Investing.com – Oil prices climbed on Thursday amid renewed concerns over risks to global supply in the wake of last weekend’s attacks on Saudi Arabia’s oil infrastructure.
futures rose 1.1% or 70 cents to trade at $58.73 per barrel by 9:35 AM ET (1:35 GMT) after rising as high as $59.48 earlier.
Global benchmark futures were up 1% at $64.67 a barrel, off a session high of $65.56.
The attacks knocked out over half of active Saudi crude production and severely limited the country’s spare capacity, a cushion for oil markets in any unplanned outage.
“Global available spare capacity is extremely low at present following the weekend attacks, leaving little room for additional outages, which tends to be price supportive,” UBS oil analyst Giovanni Staunovo said.
Earlier this week Saudi said production will be back to normal levels in two to three weeks, which means restoring output to about 10 million barrels per day.
But traders and analysts are skeptical, while the lack of transparency about Saudi inventories adds to uncertainty about whether Riyadh can keep markets supplied without disruption.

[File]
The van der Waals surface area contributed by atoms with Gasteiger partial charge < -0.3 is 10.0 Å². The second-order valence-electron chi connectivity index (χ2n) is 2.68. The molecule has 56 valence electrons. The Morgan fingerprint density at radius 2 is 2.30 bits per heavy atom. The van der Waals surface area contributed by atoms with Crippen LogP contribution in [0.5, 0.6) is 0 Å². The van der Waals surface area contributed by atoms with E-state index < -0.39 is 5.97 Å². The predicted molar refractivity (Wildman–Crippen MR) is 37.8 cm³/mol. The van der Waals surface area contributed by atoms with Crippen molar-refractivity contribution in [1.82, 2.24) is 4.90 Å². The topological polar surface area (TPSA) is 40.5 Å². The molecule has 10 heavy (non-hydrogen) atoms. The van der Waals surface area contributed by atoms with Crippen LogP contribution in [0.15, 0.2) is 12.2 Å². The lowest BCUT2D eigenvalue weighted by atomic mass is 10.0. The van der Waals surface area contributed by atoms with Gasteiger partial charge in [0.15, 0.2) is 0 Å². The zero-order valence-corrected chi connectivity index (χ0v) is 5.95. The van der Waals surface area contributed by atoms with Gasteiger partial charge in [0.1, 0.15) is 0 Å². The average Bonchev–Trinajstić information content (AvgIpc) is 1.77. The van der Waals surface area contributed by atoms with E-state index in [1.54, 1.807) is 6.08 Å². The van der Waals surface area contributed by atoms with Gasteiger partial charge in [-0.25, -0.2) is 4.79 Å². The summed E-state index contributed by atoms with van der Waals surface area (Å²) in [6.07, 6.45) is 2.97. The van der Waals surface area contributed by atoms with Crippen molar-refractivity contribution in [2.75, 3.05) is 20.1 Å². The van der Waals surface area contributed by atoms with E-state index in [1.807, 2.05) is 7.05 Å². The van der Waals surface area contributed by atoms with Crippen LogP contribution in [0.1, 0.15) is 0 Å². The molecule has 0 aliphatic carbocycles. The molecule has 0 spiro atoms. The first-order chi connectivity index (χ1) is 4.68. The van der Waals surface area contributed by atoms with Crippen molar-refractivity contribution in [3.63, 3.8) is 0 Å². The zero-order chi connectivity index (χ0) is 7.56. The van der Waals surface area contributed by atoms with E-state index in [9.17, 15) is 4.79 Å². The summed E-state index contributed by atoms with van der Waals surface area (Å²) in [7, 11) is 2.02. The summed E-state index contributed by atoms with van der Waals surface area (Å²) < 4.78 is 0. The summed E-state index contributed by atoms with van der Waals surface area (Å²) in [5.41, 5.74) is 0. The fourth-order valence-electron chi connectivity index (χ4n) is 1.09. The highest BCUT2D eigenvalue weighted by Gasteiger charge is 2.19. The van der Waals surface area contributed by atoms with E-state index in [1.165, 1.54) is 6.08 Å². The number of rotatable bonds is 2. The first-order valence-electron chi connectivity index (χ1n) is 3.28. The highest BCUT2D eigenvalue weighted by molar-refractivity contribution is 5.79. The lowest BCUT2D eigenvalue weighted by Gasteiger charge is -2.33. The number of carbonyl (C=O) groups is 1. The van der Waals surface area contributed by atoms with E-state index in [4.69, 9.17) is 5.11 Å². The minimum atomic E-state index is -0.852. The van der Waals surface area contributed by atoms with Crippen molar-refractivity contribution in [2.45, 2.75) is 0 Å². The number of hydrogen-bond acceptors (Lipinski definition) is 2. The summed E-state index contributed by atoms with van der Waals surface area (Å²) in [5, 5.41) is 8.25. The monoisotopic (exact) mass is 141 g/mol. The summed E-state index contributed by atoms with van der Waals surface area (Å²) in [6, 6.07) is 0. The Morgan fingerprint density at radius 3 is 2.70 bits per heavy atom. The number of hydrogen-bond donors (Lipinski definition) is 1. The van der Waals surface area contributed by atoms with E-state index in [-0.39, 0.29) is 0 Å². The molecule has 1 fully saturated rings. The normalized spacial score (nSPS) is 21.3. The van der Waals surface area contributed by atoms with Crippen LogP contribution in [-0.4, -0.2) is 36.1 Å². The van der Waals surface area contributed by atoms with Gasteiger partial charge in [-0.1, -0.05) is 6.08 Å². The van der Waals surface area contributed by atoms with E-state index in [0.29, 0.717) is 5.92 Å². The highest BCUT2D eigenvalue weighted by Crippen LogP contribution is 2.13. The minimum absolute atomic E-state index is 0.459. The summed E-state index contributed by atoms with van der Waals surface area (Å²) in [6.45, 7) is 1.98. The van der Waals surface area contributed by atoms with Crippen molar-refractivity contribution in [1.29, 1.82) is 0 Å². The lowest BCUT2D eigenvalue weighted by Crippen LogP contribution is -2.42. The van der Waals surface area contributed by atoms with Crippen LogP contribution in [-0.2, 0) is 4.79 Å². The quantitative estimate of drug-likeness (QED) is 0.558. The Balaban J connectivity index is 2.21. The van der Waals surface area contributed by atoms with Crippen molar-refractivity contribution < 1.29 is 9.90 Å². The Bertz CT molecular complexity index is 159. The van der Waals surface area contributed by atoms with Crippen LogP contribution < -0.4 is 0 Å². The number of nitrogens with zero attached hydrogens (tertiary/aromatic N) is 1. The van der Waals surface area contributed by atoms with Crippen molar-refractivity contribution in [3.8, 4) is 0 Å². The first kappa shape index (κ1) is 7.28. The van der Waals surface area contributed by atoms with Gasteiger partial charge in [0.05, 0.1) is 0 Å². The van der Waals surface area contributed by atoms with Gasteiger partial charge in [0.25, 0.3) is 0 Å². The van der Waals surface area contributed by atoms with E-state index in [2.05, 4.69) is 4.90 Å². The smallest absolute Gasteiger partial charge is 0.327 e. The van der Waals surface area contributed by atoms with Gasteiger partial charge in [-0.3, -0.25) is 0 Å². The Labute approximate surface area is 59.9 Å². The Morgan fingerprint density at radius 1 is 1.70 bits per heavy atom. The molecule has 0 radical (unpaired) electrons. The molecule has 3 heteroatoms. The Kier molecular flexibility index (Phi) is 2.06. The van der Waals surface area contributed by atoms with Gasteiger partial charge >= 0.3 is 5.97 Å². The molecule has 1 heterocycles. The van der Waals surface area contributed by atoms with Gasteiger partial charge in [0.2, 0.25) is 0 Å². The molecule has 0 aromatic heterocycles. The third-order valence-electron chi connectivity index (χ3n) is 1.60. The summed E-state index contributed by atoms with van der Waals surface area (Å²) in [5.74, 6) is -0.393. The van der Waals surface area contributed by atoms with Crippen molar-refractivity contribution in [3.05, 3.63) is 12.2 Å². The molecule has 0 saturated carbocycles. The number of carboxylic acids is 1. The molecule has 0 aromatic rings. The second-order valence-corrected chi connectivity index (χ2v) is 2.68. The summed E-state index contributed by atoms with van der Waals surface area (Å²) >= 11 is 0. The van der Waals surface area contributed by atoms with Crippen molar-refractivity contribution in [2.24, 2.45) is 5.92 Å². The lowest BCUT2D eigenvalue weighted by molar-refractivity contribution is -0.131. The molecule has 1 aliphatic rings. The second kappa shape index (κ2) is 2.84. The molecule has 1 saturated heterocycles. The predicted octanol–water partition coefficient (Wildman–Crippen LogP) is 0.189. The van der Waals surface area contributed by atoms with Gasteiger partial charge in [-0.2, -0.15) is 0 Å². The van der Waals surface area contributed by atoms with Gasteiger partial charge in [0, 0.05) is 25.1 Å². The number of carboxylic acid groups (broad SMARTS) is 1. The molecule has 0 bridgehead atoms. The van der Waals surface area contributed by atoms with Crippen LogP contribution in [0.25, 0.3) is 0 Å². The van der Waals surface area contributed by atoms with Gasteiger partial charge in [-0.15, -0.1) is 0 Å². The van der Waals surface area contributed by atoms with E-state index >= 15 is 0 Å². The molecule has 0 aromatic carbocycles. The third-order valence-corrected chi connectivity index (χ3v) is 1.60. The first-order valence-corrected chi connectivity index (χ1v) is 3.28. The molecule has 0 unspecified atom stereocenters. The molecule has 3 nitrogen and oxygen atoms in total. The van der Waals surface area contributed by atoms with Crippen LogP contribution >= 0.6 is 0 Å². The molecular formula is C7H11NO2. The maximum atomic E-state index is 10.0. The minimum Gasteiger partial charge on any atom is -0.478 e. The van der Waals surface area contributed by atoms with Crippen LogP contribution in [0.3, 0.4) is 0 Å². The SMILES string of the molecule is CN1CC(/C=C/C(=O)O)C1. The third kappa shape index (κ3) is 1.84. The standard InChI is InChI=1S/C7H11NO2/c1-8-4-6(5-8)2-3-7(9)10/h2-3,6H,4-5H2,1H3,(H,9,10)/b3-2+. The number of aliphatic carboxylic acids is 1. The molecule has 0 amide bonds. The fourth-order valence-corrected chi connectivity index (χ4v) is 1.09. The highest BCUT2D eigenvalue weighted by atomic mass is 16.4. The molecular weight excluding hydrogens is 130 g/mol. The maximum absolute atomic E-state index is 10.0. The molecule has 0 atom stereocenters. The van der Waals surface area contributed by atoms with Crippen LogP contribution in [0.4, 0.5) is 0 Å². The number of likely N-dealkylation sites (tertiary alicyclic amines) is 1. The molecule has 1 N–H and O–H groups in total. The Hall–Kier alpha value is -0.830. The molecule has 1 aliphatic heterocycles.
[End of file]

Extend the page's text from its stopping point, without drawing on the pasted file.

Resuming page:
Gary Ross, founder of Black Gold Investors and a veteran oil industry expert, said it was difficult not to believe that Riyadh was being “overly optimistic” in its timeline, given Saudi moves to defer cargoes and cut crude runs at its oil facilities. “Tightness is coming,” he said.
Saudi Arabia, the world’s leading oil exporter, has said the crippling attack on its oil sites was “unquestionably sponsored” by regional rival Iran. Tehran has denied involvement in the strikes.
Concerns over geopolitical tensions in the Middle East remained to the fore following comments by Iran’s Foreign Minister Mohammad Javad Zarif on Twitter earlier Thursday.
According to Zarif, accusations that attacks on Saudi oil sites were “an act of war” may be aimed at deceiving U.S. President Donald Trump into a war against Iran.
Trump has said there were many options short of war with Iran and has ordered the U.S. Treasury to “substantially increase sanctions” on Tehran.
Meanwhile, Wednesday’s weekly report from the Energy Information Administration on U.S. oil inventories provided a mixed snapshot.
Crude stockpiles rose by barrels last week against analysts’ expectations for a drop of 2.5 million barrels.
However, stocks at Cushing, Oklahoma, the delivery point for benchmark futures, fell to their lowest since October 2018.
–Reuters contributed to this report
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